Not too far away from where you’re enjoying your Greek vacation, locals may be protesting and lining up half the night to get paltry amounts of cash out of ATMs. They’re also bracing for tough choices in Sunday’s referendum, a climactic vote in the longstanding debt crisis.
Banks say they have a €1bn cash buffer to see them through this weekend – about €90 a head for each of 11 million Greeks, most of whom are worried sick about their futures. By Monday the European Central Bank will have to step in, or the country will be flat broke.
Almost bankrupt Greece defaulted on a €1.5bn payment to the International Monetary Fund on June 30, after bailout talks in Brussels collapsed a few days earlier. Greece’s current bailout program ran out on the day it defaulted. All week banks have been shut, with limits imposed on cash withdrawals for Greeks. They are supposed to open by July 7, but bar a miracle this seems unlikely. On Sunday the Greek referendum will offer this: Accept the continuing awful austerity of terms in another bailout, or not. Yes or No. Many want an end to the humiliations. If it’s a loud, defiant No, then what? Given that the results of the referendum aren’t legally binding, this may temper future action.
Theoretically the best thing you can do, if you’re travelling in Greece, is keep on spending your euros and keep vacationing. You’re making valuable contributions to the economy. Greece’s tourism industry contributed €45bn to gross domestic product (GDP) in 2014 when indirect spending such as retail purchases are included, according to the Association of Greek Tourist Businesses. If you can find ATMs with cash, you’re not restricted the way Greeks are. Foreign visitors are to some extent buffering the islands from the debt crisis. But it’s getting harder to carry on regardless. The situation isn’t wholesale panic, yet, however stress levels are rising by the day. Monitor the situation closely, check your government’s travel advice and ask Greeks their opinions too. Naturally they’ll want you to stay, but hopefully they’ll be pragmatic enough to answer you honestly.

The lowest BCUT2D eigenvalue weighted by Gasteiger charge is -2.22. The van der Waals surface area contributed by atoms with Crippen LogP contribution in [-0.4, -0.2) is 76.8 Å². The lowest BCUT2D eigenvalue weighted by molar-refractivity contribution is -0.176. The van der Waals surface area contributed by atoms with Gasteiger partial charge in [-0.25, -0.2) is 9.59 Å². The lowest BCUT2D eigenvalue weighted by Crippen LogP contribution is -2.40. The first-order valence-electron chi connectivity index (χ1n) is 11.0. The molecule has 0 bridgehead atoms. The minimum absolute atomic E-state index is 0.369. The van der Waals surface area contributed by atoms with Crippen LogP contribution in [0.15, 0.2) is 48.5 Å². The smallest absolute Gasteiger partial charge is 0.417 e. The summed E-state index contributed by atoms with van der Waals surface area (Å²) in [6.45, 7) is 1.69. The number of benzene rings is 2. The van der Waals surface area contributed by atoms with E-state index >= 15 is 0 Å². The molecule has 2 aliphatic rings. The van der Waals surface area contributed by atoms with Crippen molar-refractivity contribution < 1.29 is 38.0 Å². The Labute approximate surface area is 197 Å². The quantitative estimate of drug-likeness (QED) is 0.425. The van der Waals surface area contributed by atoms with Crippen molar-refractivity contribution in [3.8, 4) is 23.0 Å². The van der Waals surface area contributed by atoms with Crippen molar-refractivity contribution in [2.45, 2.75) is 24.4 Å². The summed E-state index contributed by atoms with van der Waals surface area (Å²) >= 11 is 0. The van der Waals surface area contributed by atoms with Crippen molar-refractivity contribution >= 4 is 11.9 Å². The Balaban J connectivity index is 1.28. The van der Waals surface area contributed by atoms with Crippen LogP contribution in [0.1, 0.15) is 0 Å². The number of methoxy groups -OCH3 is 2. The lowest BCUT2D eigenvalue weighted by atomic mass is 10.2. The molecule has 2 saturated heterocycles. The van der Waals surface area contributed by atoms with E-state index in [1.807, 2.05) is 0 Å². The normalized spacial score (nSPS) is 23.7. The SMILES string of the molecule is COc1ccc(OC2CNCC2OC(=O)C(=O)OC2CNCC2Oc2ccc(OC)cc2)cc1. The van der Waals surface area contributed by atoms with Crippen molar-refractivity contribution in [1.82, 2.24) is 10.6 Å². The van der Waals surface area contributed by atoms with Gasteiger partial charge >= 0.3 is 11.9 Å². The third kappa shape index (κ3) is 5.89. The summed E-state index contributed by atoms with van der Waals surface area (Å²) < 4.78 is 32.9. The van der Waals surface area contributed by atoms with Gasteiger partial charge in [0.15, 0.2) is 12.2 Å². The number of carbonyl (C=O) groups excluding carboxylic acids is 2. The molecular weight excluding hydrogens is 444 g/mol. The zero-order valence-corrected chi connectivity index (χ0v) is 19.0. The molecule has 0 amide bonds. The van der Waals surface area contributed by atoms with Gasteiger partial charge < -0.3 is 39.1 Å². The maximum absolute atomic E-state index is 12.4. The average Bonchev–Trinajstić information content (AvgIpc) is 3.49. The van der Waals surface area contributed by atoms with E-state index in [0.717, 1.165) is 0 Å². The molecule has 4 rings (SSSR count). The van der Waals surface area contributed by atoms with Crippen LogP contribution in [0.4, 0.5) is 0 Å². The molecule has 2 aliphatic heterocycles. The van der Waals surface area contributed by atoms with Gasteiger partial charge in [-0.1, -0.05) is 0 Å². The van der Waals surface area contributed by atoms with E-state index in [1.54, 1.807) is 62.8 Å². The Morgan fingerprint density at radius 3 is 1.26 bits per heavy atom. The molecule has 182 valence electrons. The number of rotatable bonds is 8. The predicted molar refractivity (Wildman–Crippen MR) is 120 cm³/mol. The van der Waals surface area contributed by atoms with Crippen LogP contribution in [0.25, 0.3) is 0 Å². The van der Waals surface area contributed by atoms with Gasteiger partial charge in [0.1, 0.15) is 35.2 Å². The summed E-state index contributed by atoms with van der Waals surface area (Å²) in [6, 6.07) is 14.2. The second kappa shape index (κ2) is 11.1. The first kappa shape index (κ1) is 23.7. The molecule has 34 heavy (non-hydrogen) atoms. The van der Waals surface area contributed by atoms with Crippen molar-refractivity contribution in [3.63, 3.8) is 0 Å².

The Greek Tourism Confederation (SETE) says bookings dropped by 40 per cent after talks stalled in Brussels. It’s not only foreign visitors. Greeks in the diaspora returning to their homeland for summer vacations are also cancelling trips. One woman talked to me on Twitter, saying her family in Greece told her not to come home.
Importers, exporters and manufacturers are grinding to a standstill. Petrol stations and small businesses want cash not cards. Many ATMs in Athens are empty again. Vital medicines are running short. Food supplies in some areas are becoming priorities as people stockpile basics.
Greeks will be asked to decide if they accept the austere conditions of a bailout agreement put by the EU, the ECB and the IMF – although that offer is no longer valid. Leftist Prime Minister Alexis Tsipras urges voters to say No, let’s take a new path. Embattled Greeks are trying to make sense out of a badly translated 34-page document which outlines the proposals for Yes and No.
To say it’s kafkaesque is to downplay it.
Amend legislation on installments to among others exclude those who fail to pay current obligations and introduce a requirement to shorten the duration for those with the capacity to pay earlier and market-based interest rates…”
Got that? Don’t expect most Greeks to get it either.
Ahead of the referendum, politicians are revving up the masses in daily rallies televised in their entirety. Young and old, and even the very old, are taking to the streets. The moods are divided, despondent, or fiery and determined. And peaceful still.
In my second home, the affluent coastal Athens suburb of Glyfada – where the Yes vote looks likely – cafes bustle by day, but retail trade is becoming quieter than usual. Later in the day, one of my friends said, it was deserted. You could almost race a Mercedes down the main street and not hit anybody.